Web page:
dd or any other tool to copy a SD card or partition on your own. If you do and boot with source and destination cards plugged in, they will have the same partition IDs and this will likely mess up and can irreversibly devastate your whole system. Use the
blkid command in shell to see those IDs.
So don't take mirrors of the mirror.
Also be aware that only the first two partitions are mirrored - the storage (3rd) parition will never be mirrored even if you have set that up for use as backup area.
To setup mirroring right during unattended installation of a RPi (using the image flash method):
backupdrive=/dev/sdX (replace X with the proper character) to enable this functionality right during unattended installation.
The first attached disk type device is usually called
storagecapacity=xxx to override how much space to consume at most for Amanda backup storage (in MB).
openHABian will create partitions 1 and 2 to be mirrors of your internal card and will assign the remaining space to another partition that you can use for storage.
NOTE: if you do and if the remaining space is sufficient, selecting this will also result in setting up the Amanda backup system on that extra space.
Note you can change where it stores its backup data via
storagedir=/storage, but you cannot unselect the Amanda setup at this stage.
If you want to setup mirroring only and Amanda anywhere else but on the extra SD space, you must not use unattended installation method (i.e. do not define
You can still setup both, mirroring and Amanda, separately at any later time using the 53 (mirroring) and 52 (Amanda) menu options.
Full mirroring will take place semiannually and for the 2nd partition (Linux root), changes will be synced once every day.
systemctl list-timers, timers are defined in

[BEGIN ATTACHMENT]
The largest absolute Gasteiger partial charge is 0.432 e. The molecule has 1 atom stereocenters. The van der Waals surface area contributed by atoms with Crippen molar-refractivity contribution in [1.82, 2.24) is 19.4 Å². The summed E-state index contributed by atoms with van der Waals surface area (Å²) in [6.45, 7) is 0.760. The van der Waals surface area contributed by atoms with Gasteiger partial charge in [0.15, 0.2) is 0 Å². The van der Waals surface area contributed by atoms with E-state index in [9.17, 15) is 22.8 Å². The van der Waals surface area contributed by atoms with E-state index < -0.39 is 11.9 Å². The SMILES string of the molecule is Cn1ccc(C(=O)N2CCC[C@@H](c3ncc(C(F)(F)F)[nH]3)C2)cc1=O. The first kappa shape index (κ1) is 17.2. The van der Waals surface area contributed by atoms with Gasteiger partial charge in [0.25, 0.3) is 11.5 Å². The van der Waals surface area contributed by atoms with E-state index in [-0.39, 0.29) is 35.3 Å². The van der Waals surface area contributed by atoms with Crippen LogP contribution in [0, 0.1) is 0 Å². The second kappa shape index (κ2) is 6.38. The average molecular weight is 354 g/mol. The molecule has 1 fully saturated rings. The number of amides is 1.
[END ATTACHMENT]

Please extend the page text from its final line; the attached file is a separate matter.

Menu 5X provides interactive access to the aforementioned functions:
52 Amanda System Backup will will prepare an existing directory as your backup storage and make Amanda launch once a day. See the separate Amanda setup document.
53 Setup SD mirroring prepares the partitions on an SD card and sets up timers to execute both, a full mirroring and complementary rsync 'diff' runs.
54 Raw copy SD is a one-time raw copy (mirror) run.
55 Sync SD proagates (syncs) differences from your main SD card to your external card.
Should you need to switch over to your backup card, get another new SD card that matches the size of the broken card and use menu option 54 to copy your active backup card back to the new one and switch cards back as soon as possible.
# Tailscale VPN network
Tailscale is a management toolset to establish a WireGuard based VPN between multiple systems if you want to connect to openHAB(ian) instances outside your LAN over Internet.
It'll take care to detect and open ports when you and your peers are located behind firewalls.
Download the client (opens new window) and eventually get the Solo service plan from Tailscale, that's free for private use.
This free service will automatically be selected when you fire up your first VPN node.
The Windows client has a link to the admin console where you can create pre-auth one-time keys.
These you can put as the
openhabian.conf to automatically deploy remote openHABian nodes (unattended install) and have them join the VPN.
# IPv6 notes
You might encounter problems when you make use of IPv6 on some networks and systems. openHABian installation may stop or hang forever.
In that case or if you are sure that you do not need IPv6 on your openHABian server, you can disable IPv6.
Follow the instructions in the previous section and insert a line into